Familiarity is a powerful motivator. We do things because they are comfortable and because we have done them so often we don’t have to put a lot of thought into them. A route that we take to the office, a place we stop for a cup of coffee or a paper, our favorite place to buy gas, where we like to go for lunch (at least once a week if not more often), our favorite park or trail, a golf course we play all the time, our favorite sports (or movie) channel, and of course our favorite outfits to wear (casual as well as business).
Our car is quite familiar to us – so much so that we can tell (or least we think we can) when one tire is a little low on air, when the wheels pull to the left or to the right, when the engine sounds a little different, when someone else has driven it because the controls (radio, temperature, lights, or vents) have been adjusted or the mirrors have been moved. When we get in our car, we settle right in because we have sat in it so often it’s a little like sitting in our favorite chair.
Of course, the same can be said about our homes. In fact, one of the chief reasons for people deciding to remain in their homes long-term (even at a relatively young age) and not look for a replacement is because they know their homes so well. The longer we are committed to remaining in our homes because they are so familiar to us, the harder it is to leave them. We find that we have begun aging in place even when it wasn’t a conscious or deliberate decision just because our homes are so familiar to us.
We have developed such a routine in our current home – even when it is not perfect or there might be other homes that would meet our needs better than tour current one – that we can live there without devoting a lot of mental or physical energy into locating stored items (unless we have misplaced them), knowing where the light and water controls are and where to set them for our purpose, and how to find our way through the home even in the dark. Why would we want to start over at a new address with a brand new learning curve – or deal with the stress that comes with adapting to this change?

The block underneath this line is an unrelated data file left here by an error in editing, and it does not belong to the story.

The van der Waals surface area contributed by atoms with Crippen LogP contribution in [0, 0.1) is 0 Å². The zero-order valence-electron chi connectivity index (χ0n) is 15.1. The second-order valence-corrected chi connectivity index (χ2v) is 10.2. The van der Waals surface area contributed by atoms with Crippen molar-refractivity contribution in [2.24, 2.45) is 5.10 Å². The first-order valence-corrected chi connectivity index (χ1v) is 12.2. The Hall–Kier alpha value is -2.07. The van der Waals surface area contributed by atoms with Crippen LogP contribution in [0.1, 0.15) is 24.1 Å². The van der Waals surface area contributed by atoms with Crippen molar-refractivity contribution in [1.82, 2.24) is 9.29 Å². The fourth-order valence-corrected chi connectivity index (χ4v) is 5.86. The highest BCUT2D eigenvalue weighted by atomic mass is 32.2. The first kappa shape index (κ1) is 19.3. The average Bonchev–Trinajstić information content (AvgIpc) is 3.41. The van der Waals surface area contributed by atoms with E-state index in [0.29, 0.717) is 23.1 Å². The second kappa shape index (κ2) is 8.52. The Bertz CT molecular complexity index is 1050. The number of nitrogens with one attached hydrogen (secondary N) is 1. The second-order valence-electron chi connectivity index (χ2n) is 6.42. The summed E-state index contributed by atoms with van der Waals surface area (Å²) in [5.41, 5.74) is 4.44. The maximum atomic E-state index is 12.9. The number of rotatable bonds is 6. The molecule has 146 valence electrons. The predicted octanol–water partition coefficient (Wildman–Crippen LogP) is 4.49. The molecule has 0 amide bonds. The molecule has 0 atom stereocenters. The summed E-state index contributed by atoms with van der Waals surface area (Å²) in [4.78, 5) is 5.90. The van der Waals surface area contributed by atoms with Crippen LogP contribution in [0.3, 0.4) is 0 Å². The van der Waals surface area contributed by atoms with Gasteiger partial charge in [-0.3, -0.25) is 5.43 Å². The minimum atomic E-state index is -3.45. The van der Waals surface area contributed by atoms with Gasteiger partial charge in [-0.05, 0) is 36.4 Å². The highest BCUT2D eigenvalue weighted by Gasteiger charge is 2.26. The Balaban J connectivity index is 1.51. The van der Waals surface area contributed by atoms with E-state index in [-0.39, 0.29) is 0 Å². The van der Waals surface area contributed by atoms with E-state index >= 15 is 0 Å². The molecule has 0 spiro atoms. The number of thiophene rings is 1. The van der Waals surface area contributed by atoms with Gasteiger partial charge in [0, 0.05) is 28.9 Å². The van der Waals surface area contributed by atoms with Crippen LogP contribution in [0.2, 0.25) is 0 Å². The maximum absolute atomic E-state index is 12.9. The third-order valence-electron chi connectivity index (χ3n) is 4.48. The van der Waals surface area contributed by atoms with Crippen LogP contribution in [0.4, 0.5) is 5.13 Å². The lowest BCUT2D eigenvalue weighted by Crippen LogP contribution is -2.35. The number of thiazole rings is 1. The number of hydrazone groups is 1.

When we wake up in the middle of the night – to visit the bathroom, get a glass of water, check on a noise we thought we heard, or tend to the dog or cat, for instance – or if the power should go out (and we haven’t installed a backup generator yet), it’s nice to know that we don’t have to figure out where we are or how to navigate our space. We just walk the familiar route we have been taking for years. We can even do it in low light or no light – provided we haven’t laced our path with obstacles. In fact, we can navigate our home, should we ever need to do so, in complete darkness.
We generally know where things are in our homes – we don’t even have to think about it. We can go to the kitchen and open any drawer or cabinet and know what’s inside – unless we recently rearranged the items we keep in them. We can look out any window and know what to expect. This is a good thing because we can immediately spot if anything is different or out-of-the-ordinary that might raise some concern.
We have a favorite place to sit to read, watch TV, or use our phone or tablet. We know which lights to turn on at various times of the day, and we may have many of them set to turn on for us with a timer because we know what lights we need and when we want them to be on. We know what to set our thermostats to for heating or cooling. We know where our favorite snacks are kept, including our coffee and other beverages.
If it turns cool or begins to rain, we know where to find the items we need to put on to be comfortable – inside or out. We know where the tools are to tighten a screw, hammer a nail, trim the hedge, or cut the grass.
If we decide to go for a walk in the neighborhood – whether up the street and back, or around the block – we feel safe. We know if there are any dogs that might bark at us, if any could be loose, and if there are any children playing or the presence of their toys in areas where we might walk, drive, rollerblade, or bike.
Familiarity is a very strong reason and motivator for people remaining in their homes and aging in place.